Shadow Education Minister, Conservative AM Angela Burns told the Herald: “I was pleased to see that the annual report from Estyn shows that in some areas there has been some small improvements in school performance and students’ attainment. However whilst the improvement in secondary schools is welcome I am very concerned to see that standards in primary have dropped. This drop in performance must be addressed robustly otherwise we will see secondary schools struggling to maintain their improvements as cohorts move through. Other areas that continue to show weaknesses are numeracy performance, pupil referral units and attainment levels by our most disadvantaged students. There is also a growing problem, reflected by students I speak to, with applied science. If we want to keep abreast of global trends we need to ensure that our students are able to hold their own in a competitive world and sciences, maths and literacy are absolutely key.”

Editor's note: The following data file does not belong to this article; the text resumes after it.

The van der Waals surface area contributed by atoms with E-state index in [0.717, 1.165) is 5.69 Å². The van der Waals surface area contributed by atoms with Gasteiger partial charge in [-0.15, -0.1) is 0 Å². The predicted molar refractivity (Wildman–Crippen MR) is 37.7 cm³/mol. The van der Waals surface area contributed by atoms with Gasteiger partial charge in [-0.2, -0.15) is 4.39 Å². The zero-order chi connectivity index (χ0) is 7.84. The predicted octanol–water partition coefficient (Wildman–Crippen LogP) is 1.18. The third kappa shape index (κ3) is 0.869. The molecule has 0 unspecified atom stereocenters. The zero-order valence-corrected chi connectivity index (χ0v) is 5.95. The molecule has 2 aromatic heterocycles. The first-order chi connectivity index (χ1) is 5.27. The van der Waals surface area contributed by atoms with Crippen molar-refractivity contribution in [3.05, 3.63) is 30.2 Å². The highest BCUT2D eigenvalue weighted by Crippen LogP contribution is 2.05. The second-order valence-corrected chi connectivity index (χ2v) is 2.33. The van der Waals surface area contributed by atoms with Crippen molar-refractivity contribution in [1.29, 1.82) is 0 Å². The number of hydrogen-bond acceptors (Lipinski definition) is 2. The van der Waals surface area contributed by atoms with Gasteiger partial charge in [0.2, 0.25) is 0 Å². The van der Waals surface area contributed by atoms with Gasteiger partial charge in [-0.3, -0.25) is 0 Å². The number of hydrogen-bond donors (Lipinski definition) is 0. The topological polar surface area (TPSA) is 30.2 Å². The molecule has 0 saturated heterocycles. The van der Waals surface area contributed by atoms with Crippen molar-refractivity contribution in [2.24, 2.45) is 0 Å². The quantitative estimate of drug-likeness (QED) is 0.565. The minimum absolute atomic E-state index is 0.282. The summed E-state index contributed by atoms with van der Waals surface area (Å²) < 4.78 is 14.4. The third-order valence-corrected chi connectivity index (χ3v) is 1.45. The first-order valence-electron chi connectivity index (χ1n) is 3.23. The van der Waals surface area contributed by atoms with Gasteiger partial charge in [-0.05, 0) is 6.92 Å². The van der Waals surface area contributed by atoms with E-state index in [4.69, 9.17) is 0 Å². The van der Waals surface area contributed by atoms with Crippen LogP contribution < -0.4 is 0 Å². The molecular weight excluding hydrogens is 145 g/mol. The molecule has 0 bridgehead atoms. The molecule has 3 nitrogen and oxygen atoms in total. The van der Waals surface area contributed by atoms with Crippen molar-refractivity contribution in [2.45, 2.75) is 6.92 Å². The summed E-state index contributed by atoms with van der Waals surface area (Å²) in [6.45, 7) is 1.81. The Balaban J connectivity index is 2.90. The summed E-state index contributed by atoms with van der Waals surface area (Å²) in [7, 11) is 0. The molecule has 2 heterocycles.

Plaid Cymru AM, Simon Thomas commented: “Standards in primary schools have declined this year and, in many cases, this was due to weaknesses in pupils’ numeracy skills. It is a concern that Estyn has found too many teachers lack the appropriate mathematical knowledge to exploit opportunities to develop pupils’ numeracy skills. Independent evaluations of the Welsh Government’s flagship education policies show that children in Wales are no better off because of a Labour Government. Significant changes will not happen on the slashed budgets that Labour is passing on to our local authorities and schools.”

A Welsh Government spokesperson said: “We welcome the current Chief Inspector’s final comprehensive report and thank Estyn for their hard work. We particularly welcome Estyn’s recognition of the new momentum for improvement that exists within the Welsh education system. We must now work together to build on that momentum and focus on key issues, such as leadership, which will ensure the improvements we want to see. Building an excellent education system is an ambition shared by everyone in the sector.”